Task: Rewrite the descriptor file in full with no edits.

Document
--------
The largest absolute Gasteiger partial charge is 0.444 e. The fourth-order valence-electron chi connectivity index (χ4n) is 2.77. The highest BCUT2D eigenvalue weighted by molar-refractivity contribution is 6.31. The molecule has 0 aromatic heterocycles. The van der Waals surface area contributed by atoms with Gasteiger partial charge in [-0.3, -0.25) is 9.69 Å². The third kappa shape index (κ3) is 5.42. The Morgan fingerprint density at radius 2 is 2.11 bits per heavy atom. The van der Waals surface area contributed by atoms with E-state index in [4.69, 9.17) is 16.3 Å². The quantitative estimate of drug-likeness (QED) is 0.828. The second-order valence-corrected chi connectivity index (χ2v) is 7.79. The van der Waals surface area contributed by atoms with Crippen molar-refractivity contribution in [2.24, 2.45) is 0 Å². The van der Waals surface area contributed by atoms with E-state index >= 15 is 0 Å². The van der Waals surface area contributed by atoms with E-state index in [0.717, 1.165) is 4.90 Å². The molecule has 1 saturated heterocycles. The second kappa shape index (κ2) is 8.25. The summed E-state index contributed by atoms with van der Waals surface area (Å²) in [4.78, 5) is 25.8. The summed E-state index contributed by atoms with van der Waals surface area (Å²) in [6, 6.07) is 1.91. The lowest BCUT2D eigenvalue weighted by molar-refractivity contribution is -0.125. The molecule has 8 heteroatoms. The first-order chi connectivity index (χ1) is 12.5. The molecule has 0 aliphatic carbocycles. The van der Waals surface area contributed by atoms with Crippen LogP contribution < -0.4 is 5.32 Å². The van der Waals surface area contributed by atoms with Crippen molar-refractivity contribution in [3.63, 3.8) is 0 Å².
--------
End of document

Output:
The largest absolute Gasteiger partial charge is 0.444 e. The fourth-order valence-electron chi connectivity index (χ4n) is 2.77. The highest BCUT2D eigenvalue weighted by molar-refractivity contribution is 6.31. The molecule has 0 aromatic heterocycles. The van der Waals surface area contributed by atoms with Gasteiger partial charge in [-0.3, -0.25) is 9.69 Å². The third kappa shape index (κ3) is 5.42. The Morgan fingerprint density at radius 2 is 2.11 bits per heavy atom. The van der Waals surface area contributed by atoms with E-state index in [4.69, 9.17) is 16.3 Å². The quantitative estimate of drug-likeness (QED) is 0.828. The second-order valence-corrected chi connectivity index (χ2v) is 7.79. The van der Waals surface area contributed by atoms with Crippen molar-refractivity contribution in [2.24, 2.45) is 0 Å². The van der Waals surface area contributed by atoms with E-state index >= 15 is 0 Å². The van der Waals surface area contributed by atoms with E-state index in [0.717, 1.165) is 4.90 Å². The molecule has 1 saturated heterocycles. The second kappa shape index (κ2) is 8.25. The summed E-state index contributed by atoms with van der Waals surface area (Å²) in [4.78, 5) is 25.8. The summed E-state index contributed by atoms with van der Waals surface area (Å²) in [6, 6.07) is 1.91. The lowest BCUT2D eigenvalue weighted by molar-refractivity contribution is -0.125. The molecule has 8 heteroatoms. The first-order chi connectivity index (χ1) is 12.5. The molecule has 0 aliphatic carbocycles. The van der Waals surface area contributed by atoms with Crippen LogP contribution < -0.4 is 5.32 Å². The van der Waals surface area contributed by atoms with Crippen molar-refractivity contribution in [3.63, 3.8) is 0 Å².